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Indian Art  
 
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Buddhism, ca 500 B.C.E.

By the sixth century B.C.E., Vedic society had produced progressively more elaborate sacrificial rites, which resulted in a class/caste system that placed those with the knowledge of how to conduct the rites correctly, the Brahmins, in positions of power. This led to considerable discontent and a number of renunciants emerged.

One of them was the Buddha, Prince Guatama Siddharta. Initially he was depicted aniconically, represented by symbols such as footprints, a tree, or a wheel, rather than anthropomorphically. Gradually, between 100 and 200 C.E., images of the Buddha in human form emerged, portraying him with characteristics that are familiar today. Many early statues of the Buddha, dating from the second-century C.E. Mathura to the fifth-century C.E. Gupta periods, display a slightly androgynous being.

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One aspect of the Buddha is Avalokitesvara, the compassionate Buddha. Avalokitesvara is a boddhisatva (an emerging Buddha); and Zimmer notes that "in Indian Buddhist tradition, Padmapani or Avalokitesvara is often an ambivalent or polyvalent character."

As Buddhism spread from India to East and Southeast Asia, Avalokiteshvara experienced a gender change. In China he became known as Guanyin, goddess of compassion; and in Japan she is Kwannon, goddess of mercy.

Many early Buddhist structures are adorned with mithuna (love couples or amorous pairs) or with abundantly proportioned yakshis and yakshas, female and male nature spirits. Pillar capitals at the Chaitya cave of Karle (50-75 C.E.) depict mithuna couples seated on elephants, but one of the loving couples stands out, for the mithuna is of two bare breasted women embracing.

Often yakshis have discolored breasts and genitals from centuries of repeated handling. Yakshis not only lent structures auspiciousness, but also functioned as emblems of fertility, and it is interesting to speculate who would have done most of the touching--women or men? A second-century C.E. yakshi showing signs of frequent contact is found on a rail pillar from Bhutesar, Mathura, Kushan.

Androgyny

Buddhism faded almost completely from India around the twelfth century, but Hinduism continued to thrive. Around 550 C.E., a rock cut cave temple was built on the island of Elephanta, outside Bombay, to honor Shiva. Here Shiva can be seen in his aniconic state, as a lingam, but also in his androgynous aspect as Ardhanarishvara. Shiva is shown female on the left side of his body and male on the right.

As Ardhanarishvara he is united with his shakti (female energy); however, another popular interpretation is that he has merged with his goddess consort Parvati. Ardhanarishvara most often expresses the female aspect of the divine with a breast and the male essence through the lingam. The yoni (female genitalia) are seldom depicted as a female indicator and androgynes are usually split vertically rather than horizontally.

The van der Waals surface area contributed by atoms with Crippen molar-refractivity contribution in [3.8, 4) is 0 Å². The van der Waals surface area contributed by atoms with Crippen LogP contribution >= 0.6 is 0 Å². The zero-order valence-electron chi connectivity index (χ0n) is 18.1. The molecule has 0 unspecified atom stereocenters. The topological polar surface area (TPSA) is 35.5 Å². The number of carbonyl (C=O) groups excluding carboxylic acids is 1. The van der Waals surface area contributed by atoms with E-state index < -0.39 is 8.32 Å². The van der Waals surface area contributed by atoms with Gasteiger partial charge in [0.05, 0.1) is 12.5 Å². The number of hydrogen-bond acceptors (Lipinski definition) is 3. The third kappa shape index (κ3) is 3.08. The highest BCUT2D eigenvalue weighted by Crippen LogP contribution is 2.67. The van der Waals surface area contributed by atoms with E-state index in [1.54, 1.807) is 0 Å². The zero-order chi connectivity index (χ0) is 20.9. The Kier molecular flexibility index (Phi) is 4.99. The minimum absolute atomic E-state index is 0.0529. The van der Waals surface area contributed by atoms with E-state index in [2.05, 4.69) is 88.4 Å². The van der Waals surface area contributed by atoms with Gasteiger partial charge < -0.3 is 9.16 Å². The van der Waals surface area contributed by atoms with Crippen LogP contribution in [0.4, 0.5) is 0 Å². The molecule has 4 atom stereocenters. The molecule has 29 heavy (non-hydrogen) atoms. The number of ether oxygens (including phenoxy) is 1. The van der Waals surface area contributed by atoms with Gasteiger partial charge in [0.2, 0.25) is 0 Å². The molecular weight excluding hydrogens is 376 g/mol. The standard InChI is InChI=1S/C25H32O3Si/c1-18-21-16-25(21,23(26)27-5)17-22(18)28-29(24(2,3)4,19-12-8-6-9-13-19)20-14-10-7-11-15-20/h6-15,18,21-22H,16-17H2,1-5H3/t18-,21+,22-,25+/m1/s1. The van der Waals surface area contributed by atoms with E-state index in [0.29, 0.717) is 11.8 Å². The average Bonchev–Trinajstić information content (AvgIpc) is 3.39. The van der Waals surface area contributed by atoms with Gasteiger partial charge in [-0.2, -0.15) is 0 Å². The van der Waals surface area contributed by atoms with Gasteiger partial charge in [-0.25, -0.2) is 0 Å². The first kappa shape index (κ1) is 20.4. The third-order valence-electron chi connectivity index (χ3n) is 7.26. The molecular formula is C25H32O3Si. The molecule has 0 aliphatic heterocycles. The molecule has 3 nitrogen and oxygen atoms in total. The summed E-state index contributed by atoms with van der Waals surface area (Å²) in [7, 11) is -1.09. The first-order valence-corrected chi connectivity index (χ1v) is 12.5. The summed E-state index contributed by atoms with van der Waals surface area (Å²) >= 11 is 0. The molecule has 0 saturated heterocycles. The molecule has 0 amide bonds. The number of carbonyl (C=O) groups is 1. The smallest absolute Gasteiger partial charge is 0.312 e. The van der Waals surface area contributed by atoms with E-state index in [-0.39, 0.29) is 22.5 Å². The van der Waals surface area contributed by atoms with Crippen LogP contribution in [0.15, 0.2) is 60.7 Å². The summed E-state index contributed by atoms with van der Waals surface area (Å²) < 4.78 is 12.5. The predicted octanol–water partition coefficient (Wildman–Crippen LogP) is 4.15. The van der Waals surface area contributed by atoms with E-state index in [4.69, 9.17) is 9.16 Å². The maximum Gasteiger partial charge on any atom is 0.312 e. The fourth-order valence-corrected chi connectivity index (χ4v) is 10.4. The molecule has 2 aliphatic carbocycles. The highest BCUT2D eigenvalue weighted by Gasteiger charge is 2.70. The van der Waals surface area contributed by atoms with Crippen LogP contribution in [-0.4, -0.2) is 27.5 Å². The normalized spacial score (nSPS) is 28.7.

In Hindu mythology the power of the combined man/woman is a frequent and significant theme. In one instance, when the male gods were incapable of destroying the buffalo demon, Mahisha, they manifested Durga. She is the result of all the male gods combining their energy, so her gender could be interpreted as being rather ambiguous, although today she is worshipped as a female deity.

Durga succeeded in slaying the demon of ignorance and she can be seen in a dynamically composed stone relief carved ca 670-700 C.E. in Mamallapuram, south India. The relief depicts the goddess flaying her multiple arms and charging towards the buffalo who stands erect, waiting to meet her challenge.

As Nanda points out, there are numerous examples of "androgynes, impersonators of the opposite sex and individuals . . . [undergoing] sex changes" both among deities and humans in Indian art and mythology. Other Hindu gods who sometimes expressed androgyny are Ganesha, Rudra, and Daksa.

The elephant god Ganesha, Shiva and Parvati's child, was created by Parvati alone from water in which she either washed herself or rubbed herself. Other accounts of his birth attribute his origins to the union of Parvati with her maiden, or to Parvati and Ganga, the river goddess. His flaccid trunk and tusk are interpreted as phallic symbols, while his large temples and plump belly are regarded as female indicators.

Rudra is known as the howler and as the god of destruction. He is an aspect of Shiva, who not only castrated himself and set his phallus free, but was, as a primal androgynous being, so frightening to look at, even Prajapati/Brahma had to turn away.

The creator god Daksa, a form of Prajapati, was also known as an androgyne who divided his body in half, gave birth to daughters, and finally abandoned the female aspect of himself.

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